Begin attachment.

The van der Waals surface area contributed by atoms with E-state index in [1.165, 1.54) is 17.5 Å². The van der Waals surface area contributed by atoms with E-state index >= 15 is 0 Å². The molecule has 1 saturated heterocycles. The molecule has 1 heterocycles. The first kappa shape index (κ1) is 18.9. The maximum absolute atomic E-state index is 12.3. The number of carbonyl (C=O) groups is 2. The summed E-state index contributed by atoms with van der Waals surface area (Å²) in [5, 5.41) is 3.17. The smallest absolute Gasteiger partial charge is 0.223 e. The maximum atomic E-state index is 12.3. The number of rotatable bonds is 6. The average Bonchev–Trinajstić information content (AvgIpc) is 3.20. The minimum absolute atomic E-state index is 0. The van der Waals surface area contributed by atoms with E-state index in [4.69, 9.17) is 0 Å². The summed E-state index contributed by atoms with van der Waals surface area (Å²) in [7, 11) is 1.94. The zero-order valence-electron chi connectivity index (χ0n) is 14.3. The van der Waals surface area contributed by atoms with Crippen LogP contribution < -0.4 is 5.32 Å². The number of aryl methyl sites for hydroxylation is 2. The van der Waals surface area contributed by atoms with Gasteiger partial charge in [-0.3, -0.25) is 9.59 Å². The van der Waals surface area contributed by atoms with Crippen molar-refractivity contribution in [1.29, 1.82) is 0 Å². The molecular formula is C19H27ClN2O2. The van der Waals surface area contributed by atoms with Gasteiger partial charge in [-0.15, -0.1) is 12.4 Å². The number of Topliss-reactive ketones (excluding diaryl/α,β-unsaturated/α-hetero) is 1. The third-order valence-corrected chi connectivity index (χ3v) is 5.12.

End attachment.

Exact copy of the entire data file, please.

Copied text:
The van der Waals surface area contributed by atoms with E-state index in [1.165, 1.54) is 17.5 Å². The van der Waals surface area contributed by atoms with E-state index >= 15 is 0 Å². The molecule has 1 saturated heterocycles. The molecule has 1 heterocycles. The first kappa shape index (κ1) is 18.9. The maximum absolute atomic E-state index is 12.3. The number of carbonyl (C=O) groups is 2. The summed E-state index contributed by atoms with van der Waals surface area (Å²) in [5, 5.41) is 3.17. The smallest absolute Gasteiger partial charge is 0.223 e. The maximum atomic E-state index is 12.3. The number of rotatable bonds is 6. The average Bonchev–Trinajstić information content (AvgIpc) is 3.20. The minimum absolute atomic E-state index is 0. The van der Waals surface area contributed by atoms with E-state index in [4.69, 9.17) is 0 Å². The summed E-state index contributed by atoms with van der Waals surface area (Å²) in [7, 11) is 1.94. The zero-order valence-electron chi connectivity index (χ0n) is 14.3. The van der Waals surface area contributed by atoms with Crippen LogP contribution < -0.4 is 5.32 Å². The number of aryl methyl sites for hydroxylation is 2. The van der Waals surface area contributed by atoms with Gasteiger partial charge in [-0.3, -0.25) is 9.59 Å². The van der Waals surface area contributed by atoms with Crippen molar-refractivity contribution in [1.29, 1.82) is 0 Å². The molecular formula is C19H27ClN2O2. The van der Waals surface area contributed by atoms with Gasteiger partial charge in [-0.15, -0.1) is 12.4 Å². The number of Topliss-reactive ketones (excluding diaryl/α,β-unsaturated/α-hetero) is 1. The third-order valence-corrected chi connectivity index (χ3v) is 5.12.